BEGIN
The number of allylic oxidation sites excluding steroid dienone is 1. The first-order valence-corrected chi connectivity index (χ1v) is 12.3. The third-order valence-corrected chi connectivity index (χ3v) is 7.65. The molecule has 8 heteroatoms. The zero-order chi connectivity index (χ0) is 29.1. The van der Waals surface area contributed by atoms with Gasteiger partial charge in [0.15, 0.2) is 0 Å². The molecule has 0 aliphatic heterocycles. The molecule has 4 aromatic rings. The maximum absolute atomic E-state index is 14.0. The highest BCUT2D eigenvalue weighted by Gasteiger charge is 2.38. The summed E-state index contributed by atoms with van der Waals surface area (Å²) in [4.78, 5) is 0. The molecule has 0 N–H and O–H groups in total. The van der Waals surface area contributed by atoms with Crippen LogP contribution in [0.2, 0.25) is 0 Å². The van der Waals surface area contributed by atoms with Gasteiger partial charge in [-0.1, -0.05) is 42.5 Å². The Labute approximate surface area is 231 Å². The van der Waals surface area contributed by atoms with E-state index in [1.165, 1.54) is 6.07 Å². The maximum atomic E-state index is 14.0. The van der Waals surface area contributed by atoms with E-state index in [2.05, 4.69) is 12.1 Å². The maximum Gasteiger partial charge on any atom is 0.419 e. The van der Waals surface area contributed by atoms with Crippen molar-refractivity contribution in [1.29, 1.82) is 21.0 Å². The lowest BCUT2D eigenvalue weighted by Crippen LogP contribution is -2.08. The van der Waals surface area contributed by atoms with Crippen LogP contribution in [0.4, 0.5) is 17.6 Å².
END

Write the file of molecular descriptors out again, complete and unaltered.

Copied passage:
The number of allylic oxidation sites excluding steroid dienone is 1. The first-order valence-corrected chi connectivity index (χ1v) is 12.3. The third-order valence-corrected chi connectivity index (χ3v) is 7.65. The molecule has 8 heteroatoms. The zero-order chi connectivity index (χ0) is 29.1. The van der Waals surface area contributed by atoms with Gasteiger partial charge in [0.15, 0.2) is 0 Å². The molecule has 0 aliphatic heterocycles. The molecule has 4 aromatic rings. The maximum absolute atomic E-state index is 14.0. The highest BCUT2D eigenvalue weighted by Gasteiger charge is 2.38. The summed E-state index contributed by atoms with van der Waals surface area (Å²) in [4.78, 5) is 0. The molecule has 0 N–H and O–H groups in total. The van der Waals surface area contributed by atoms with Crippen LogP contribution in [0.2, 0.25) is 0 Å². The van der Waals surface area contributed by atoms with Gasteiger partial charge in [-0.1, -0.05) is 42.5 Å². The Labute approximate surface area is 231 Å². The van der Waals surface area contributed by atoms with E-state index in [1.165, 1.54) is 6.07 Å². The maximum atomic E-state index is 14.0. The van der Waals surface area contributed by atoms with E-state index in [2.05, 4.69) is 12.1 Å². The maximum Gasteiger partial charge on any atom is 0.419 e. The van der Waals surface area contributed by atoms with Crippen molar-refractivity contribution in [1.29, 1.82) is 21.0 Å². The lowest BCUT2D eigenvalue weighted by Crippen LogP contribution is -2.08. The van der Waals surface area contributed by atoms with Crippen LogP contribution in [0.4, 0.5) is 17.6 Å².